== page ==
berto.com

Negative feedback

I’ve collected some of the worst feedback we’ve received, mostly for stuff under my responsibility.

I have 2 guiding principles to parsing through feedback:

  1. Thank it. I generally take it quite to heart, but 99.99% of negative feedback isn’t ill-intent. The most negative comments result from deep frustration in my experience. Thanking feedback is important to acknowledge the other side, and is a way to extract more info.
  2. Own it. Most feedback comes from the consequences of decisions that have to be made. Negative feedback means that something that is important to a user or colleague got left out. If I’m convinced think that this wasn’t a big problem, I recognize that there are trade-offs and that I am comfortable with their consequences vs. the effort to improve it. Otherwise, I assume that we actually have failed and that it is important, and I work on a plan to get a fix.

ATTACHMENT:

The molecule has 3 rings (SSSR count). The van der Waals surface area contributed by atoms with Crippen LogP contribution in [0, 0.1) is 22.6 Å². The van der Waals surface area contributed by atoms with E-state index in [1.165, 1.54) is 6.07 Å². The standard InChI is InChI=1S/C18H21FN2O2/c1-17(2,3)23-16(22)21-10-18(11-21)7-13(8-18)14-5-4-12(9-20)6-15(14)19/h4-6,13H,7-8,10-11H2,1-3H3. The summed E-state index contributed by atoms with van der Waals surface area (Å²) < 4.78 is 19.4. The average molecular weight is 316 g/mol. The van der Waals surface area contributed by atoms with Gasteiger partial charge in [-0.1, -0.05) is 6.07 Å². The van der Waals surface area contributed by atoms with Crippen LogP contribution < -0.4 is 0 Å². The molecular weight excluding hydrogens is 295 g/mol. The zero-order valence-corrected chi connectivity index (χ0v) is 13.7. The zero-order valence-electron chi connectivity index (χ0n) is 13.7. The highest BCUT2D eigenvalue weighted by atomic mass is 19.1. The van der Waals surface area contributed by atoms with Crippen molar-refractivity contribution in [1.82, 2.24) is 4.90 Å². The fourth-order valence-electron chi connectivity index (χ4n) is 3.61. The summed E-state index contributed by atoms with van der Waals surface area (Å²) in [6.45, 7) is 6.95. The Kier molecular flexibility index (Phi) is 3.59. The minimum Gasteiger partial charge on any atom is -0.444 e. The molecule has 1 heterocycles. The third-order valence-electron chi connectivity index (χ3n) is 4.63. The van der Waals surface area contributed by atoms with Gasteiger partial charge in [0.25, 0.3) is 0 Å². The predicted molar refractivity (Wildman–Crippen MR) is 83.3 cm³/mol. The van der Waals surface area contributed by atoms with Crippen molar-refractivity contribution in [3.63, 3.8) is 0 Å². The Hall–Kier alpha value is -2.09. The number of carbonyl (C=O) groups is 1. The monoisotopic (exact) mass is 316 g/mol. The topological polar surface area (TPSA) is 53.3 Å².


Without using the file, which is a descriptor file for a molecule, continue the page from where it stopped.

3. Close it. It’s important that every piece of feedback is closed and that everyone involved understands the final state. Will you fix something or maybe not? Why? In my experience, being a passive inbox of feedback and not closing the loop amplifies the negativity.

You will also get positive feedback, and that helps along the way!

Over time, if you do a retrospective, you can also get a pretty accurate picture of what organic system you have on your hands.